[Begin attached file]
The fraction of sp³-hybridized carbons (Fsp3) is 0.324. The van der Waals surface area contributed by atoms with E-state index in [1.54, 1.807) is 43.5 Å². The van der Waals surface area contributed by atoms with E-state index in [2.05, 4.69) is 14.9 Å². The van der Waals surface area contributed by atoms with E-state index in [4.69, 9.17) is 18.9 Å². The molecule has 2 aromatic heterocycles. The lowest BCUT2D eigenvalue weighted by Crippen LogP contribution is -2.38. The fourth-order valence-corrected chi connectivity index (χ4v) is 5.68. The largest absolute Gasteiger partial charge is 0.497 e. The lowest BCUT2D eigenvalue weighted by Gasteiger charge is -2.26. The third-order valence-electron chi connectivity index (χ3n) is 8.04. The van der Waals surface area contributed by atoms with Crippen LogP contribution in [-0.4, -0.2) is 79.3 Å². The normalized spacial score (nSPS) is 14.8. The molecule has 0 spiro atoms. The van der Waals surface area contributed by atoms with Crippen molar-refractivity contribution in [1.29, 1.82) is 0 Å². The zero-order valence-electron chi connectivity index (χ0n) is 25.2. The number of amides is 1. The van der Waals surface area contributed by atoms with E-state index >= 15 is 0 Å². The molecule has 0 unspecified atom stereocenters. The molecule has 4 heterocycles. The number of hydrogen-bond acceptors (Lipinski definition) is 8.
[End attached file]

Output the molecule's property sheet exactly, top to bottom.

The fraction of sp³-hybridized carbons (Fsp3) is 0.324. The van der Waals surface area contributed by atoms with E-state index in [1.54, 1.807) is 43.5 Å². The van der Waals surface area contributed by atoms with E-state index in [2.05, 4.69) is 14.9 Å². The van der Waals surface area contributed by atoms with E-state index in [4.69, 9.17) is 18.9 Å². The molecule has 2 aromatic heterocycles. The lowest BCUT2D eigenvalue weighted by Crippen LogP contribution is -2.38. The fourth-order valence-corrected chi connectivity index (χ4v) is 5.68. The largest absolute Gasteiger partial charge is 0.497 e. The lowest BCUT2D eigenvalue weighted by Gasteiger charge is -2.26. The third-order valence-electron chi connectivity index (χ3n) is 8.04. The van der Waals surface area contributed by atoms with Crippen LogP contribution in [-0.4, -0.2) is 79.3 Å². The normalized spacial score (nSPS) is 14.8. The molecule has 0 spiro atoms. The van der Waals surface area contributed by atoms with Crippen molar-refractivity contribution in [1.29, 1.82) is 0 Å². The zero-order valence-electron chi connectivity index (χ0n) is 25.2. The number of amides is 1. The van der Waals surface area contributed by atoms with E-state index >= 15 is 0 Å². The molecule has 0 unspecified atom stereocenters. The molecule has 4 heterocycles. The number of hydrogen-bond acceptors (Lipinski definition) is 8.